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Legislators can rescue $780 million for N.C.

We can think of 780 million reasons the legislature should slightly delay changes to North Carolina’s unemployment insurance program. Nina Davis can think of one: She doesn’t want to get evicted.

“I’m not going to be able to afford where I stay,” Davis told the Observer editorial board Monday. “Some of the things I’m used to getting on my own, I won’t be able to.”

Davis made $8 an hour as a lead cook at Charlotte Bobcats games. But her hours were cut back, then the season ended and now she hasn’t found work as a nursing assistant. State unemployment benefits have kept her afloat, but run out next month. She hopes she can keep the lights on by scrimping on toilet paper and laundry detergent.

Davis would normally be eligible for extended benefits from the federal government when her state-funded checks run out. That would help cover the bills until she finds work. Now that won’t happen, unless the legislature changes course.

The federal government was poised to send $780 million to unemployed North Carolinians from July 1 to Dec. 31. Under federal law it will now send none, because the legislature cut state benefits. If the legislature delays those cuts just six months – doesn’t repeal them but just delays them – the feds will agree to send that $780 million to North Carolina.

That’s money that people barely scraping by can surely use. And it’s money that immediately would be pumped into North Carolina’s economy. Those benefits don’t get socked away in a piggy bank or mutual fund; they are spent immediately on rent and groceries and other basic needs.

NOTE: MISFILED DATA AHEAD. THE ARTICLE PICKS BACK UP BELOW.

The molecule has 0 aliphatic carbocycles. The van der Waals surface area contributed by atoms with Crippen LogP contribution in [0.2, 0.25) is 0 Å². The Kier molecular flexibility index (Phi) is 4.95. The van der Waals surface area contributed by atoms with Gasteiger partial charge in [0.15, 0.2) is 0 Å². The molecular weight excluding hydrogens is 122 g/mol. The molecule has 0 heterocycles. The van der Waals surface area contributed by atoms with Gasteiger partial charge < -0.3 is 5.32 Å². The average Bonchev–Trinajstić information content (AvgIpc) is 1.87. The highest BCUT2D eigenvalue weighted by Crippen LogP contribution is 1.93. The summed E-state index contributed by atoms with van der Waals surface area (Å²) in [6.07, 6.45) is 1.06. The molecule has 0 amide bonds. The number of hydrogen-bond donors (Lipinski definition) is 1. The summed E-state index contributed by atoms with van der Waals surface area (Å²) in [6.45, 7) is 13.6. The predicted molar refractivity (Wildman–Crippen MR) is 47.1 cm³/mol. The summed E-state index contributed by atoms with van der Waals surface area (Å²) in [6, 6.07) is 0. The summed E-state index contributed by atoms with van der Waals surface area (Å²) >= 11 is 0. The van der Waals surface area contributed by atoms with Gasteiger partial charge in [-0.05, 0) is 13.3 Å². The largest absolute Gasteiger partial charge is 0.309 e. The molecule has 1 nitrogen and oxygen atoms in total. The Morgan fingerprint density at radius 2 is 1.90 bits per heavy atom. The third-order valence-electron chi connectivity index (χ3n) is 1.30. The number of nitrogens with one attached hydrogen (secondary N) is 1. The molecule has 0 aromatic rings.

To be sure, North Carolina’s unemployment insurance program is broken – and broke. The state owes the federal government more than $2 billion it borrowed to cover claims during the economic downturn. In response, the legislature in February overhauled the system, cutting benefits and changing some taxes on employers. That will help the state pay its debt back more quickly, which in turn will prevent further federal tax hikes on N.C. companies. Thus, the state’s rush.

Set aside that the legislature’s fix was unbalanced. It put about two-thirds of the burden on unemployed people and about a third on employers, even though it was employer tax cuts during the good times that largely caused the mess. And the benefit cuts are permanent; new taxes on employers end within three years.

That boat has sailed. The least the legislature can do, then, is make those changes effective Jan. 1 instead of July 1. That delay of just six months would do little to slow the debt repayment while clearing the way for a giant infusion of federal money. At least 70,000 people – and up to 170,000 – would be eligible for the money.

North Carolina is apparently the only state giving up the federal cash. It doesn’t have to be. Fixing the system and getting more than three-quarters of a billion federal dollars? Now that’s a win-win.

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